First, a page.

LEETON paused to reflect on sacrifices made during a short, but poignant Remembrance Day service on Monday.
Held at the town's cenotaph, a small crowd gathered to mark the occasion, also known as Armistice Day.
The service was led by RSL Sub-branch president John Power and included a minute silence at 11am to mark the official end to World War I.
The minute silence was signaled by the sounding of a siren from the Leeton fire station.
Some shop keepers also observed the moment by closing their doors around that time and falling silent, casting an eerie feel to the main street.
For the first time in many years, cars also stopped at the roundabout for a large part of the service as a sign of respect.
Mr Power said Remembrance Day was a day to reflect on those who have served in all conflicts.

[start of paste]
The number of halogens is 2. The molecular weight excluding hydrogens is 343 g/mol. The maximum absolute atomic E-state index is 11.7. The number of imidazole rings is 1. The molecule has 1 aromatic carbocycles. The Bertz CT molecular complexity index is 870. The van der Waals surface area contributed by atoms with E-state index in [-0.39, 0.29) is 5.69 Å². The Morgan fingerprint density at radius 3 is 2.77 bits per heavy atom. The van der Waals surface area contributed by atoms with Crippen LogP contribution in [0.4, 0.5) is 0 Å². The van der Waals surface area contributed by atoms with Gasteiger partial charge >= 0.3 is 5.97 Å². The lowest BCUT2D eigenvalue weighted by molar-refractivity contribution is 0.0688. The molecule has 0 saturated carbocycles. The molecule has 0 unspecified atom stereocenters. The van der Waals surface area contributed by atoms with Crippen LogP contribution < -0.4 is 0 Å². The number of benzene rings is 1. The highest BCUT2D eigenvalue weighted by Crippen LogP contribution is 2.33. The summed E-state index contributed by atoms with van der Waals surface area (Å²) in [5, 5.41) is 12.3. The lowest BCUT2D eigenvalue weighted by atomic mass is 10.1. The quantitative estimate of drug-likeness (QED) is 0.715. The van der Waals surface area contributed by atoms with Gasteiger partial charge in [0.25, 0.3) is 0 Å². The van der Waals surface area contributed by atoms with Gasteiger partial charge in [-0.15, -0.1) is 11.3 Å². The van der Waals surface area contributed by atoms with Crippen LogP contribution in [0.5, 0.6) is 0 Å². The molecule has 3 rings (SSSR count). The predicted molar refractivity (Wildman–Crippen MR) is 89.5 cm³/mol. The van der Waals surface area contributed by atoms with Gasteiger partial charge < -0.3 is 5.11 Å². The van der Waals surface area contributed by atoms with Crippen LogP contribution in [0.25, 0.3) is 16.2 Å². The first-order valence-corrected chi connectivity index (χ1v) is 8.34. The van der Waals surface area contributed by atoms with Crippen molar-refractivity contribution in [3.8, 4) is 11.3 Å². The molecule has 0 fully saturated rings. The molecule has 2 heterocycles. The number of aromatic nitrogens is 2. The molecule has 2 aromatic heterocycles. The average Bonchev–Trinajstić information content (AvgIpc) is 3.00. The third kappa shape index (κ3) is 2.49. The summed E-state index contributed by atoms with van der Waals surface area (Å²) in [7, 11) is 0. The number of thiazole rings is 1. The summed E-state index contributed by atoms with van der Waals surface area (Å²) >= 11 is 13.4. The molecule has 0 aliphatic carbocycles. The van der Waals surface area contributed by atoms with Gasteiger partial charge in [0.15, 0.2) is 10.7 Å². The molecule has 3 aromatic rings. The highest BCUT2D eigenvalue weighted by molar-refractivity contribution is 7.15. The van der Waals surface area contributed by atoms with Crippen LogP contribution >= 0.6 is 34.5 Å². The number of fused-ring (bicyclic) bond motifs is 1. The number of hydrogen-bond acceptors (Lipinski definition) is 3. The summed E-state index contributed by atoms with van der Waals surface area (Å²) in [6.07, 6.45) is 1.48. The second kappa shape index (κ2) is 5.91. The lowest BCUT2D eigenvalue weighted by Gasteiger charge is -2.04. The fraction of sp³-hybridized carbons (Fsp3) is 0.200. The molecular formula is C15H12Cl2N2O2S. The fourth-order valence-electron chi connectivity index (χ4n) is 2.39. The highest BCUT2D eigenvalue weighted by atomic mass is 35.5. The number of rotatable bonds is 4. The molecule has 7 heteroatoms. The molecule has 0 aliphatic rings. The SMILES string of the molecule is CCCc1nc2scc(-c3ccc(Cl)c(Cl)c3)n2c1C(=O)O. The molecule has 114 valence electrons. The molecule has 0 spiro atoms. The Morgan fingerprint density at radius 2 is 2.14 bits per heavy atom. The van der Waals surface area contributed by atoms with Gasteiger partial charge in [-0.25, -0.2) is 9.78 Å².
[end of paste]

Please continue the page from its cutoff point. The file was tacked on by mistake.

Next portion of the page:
"We also take this moment to thank our current serving men and women," he said. "We also remember those who are still suffering from their time in conflicts."
The 11th hour of the 11th day of the 11th month attained a special significance in the post-war years.
The moment when hostilities ceased on the Western Front became universally associated with the remembrance of those who had died in the war.
Today, Remembrance Day, like Anzac Day, is an occasion to remember and reflect on all wars and the sacrifice many have given or are still giving in honour of their country.
While Remembrance Day is a smaller service than Anzac Day in Leeton, its significance is the same.
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